Identifying Effective Teachers Policy
The state should publicly report districts' distribution of teacher talent among schools to identify inequities in schools serving disadvantaged children.
Providing comprehensive reporting may be the state's most important role for ensuring the equitable distribution of teachers among schools. Alaska reports little school-level data that can help support the equitable distribution of teacher talent among schools within districts.
Alaska does not collect or publicly report most of the data recommended by NCTQ. The state lacks a school-level teacher quality index that indicates the academic backgrounds of a school's teachers as well as the ratio of new to veteran teachers. Alaska also does not report on teacher absenteeism or turnover rates.
Alaska does report on the percentage of highly qualified teachers. Commendably, these data are reported for each school, rather than just aggregated by district. The state is also commended for comparing the percentage of highly qualified teachers at high- and low- poverty schools statewide.
Alaska School Report Card 2009-2010 http://www.eed.state.ak.us/reportcardtothepublic/ Alaska State Report Card to the Public 2009-2010 http://www.eed.state.ak.us/reportcard/2009-2010/reportcard2009-10.pdf
Use a teacher quality index to report publicly about each school.
A teacher quality index, such as the one developed by the Illinois Education Research Council, with data including teachers' average SAT or ACT scores, the percentage of teachers failing basic skills licensure tests at least once, the selectivity of teachers' undergraduate colleges and the percentage of new teachers, can shine a light on how equitably teachers are distributed both across and within districts. Alaska should ensure that individual school report cards include such data in a manner that translates these factors into something easily understood by the public, such as a color-coded matrix indicating a school's high or low score.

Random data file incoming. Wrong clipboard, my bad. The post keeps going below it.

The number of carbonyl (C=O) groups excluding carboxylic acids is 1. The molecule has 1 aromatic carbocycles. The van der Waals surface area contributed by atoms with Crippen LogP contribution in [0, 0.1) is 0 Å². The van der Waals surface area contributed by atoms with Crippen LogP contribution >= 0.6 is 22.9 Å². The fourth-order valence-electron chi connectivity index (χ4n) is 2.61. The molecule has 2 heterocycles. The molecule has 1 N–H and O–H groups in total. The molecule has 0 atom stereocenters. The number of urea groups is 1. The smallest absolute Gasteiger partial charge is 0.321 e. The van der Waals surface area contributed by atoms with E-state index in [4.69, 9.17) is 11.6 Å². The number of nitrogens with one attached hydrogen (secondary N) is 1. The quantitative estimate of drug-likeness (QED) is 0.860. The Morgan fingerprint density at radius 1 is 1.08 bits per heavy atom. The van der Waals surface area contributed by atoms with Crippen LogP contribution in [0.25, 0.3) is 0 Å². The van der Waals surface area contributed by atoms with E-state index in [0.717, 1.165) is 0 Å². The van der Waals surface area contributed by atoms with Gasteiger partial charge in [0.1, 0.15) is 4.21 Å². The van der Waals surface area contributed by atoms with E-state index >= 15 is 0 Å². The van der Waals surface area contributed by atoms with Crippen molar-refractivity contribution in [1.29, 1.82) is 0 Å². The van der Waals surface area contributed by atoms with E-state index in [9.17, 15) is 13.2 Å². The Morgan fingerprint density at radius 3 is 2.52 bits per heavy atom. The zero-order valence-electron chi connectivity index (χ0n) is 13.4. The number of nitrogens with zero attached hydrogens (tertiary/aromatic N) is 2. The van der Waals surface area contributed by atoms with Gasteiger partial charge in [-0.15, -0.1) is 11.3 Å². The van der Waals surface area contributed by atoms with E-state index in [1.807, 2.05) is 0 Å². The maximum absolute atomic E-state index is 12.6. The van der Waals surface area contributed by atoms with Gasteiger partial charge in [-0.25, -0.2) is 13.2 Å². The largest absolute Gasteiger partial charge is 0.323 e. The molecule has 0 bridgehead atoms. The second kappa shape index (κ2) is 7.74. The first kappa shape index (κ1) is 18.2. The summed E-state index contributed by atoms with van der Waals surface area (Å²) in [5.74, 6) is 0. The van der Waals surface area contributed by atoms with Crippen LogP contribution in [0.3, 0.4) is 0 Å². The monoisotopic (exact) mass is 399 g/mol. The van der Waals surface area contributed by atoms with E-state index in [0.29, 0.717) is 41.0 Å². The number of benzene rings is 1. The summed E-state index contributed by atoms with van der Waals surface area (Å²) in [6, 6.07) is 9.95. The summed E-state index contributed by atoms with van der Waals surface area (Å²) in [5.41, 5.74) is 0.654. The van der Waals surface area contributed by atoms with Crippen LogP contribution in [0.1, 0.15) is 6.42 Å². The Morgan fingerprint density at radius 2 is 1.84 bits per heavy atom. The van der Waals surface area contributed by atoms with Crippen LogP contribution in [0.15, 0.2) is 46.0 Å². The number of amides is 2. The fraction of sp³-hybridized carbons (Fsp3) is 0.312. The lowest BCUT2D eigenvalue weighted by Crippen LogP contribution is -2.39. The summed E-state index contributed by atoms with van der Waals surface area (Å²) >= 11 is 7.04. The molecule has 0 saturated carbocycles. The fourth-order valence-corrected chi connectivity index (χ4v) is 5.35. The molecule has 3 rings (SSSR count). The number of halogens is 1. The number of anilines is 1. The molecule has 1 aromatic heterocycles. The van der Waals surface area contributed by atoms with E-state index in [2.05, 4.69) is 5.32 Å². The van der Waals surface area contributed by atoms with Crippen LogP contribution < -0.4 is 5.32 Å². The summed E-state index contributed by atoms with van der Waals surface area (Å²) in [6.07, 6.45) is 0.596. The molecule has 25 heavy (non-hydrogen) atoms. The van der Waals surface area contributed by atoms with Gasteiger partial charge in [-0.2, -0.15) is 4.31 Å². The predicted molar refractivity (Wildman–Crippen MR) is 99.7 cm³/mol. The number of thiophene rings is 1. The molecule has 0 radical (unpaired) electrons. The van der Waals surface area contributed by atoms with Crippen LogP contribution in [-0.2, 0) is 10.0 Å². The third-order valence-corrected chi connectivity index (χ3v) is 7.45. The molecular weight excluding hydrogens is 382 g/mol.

Publish other data that facilitate comparisons across schools.
Alaska should collect and report other school-level data that reflect the stability of a school's faculty, including the rates of teacher absenteeism and turnover.
Provide comparative data based on school demographics.
As Alaska does with highly qualified teachers, the state should provide comparative data for schools with similar poverty and minority populations. This would yield a more comprehensive picture of gaps in the equitable distribution of teachers.
Alaska recognized the factual accuracy of this analysis.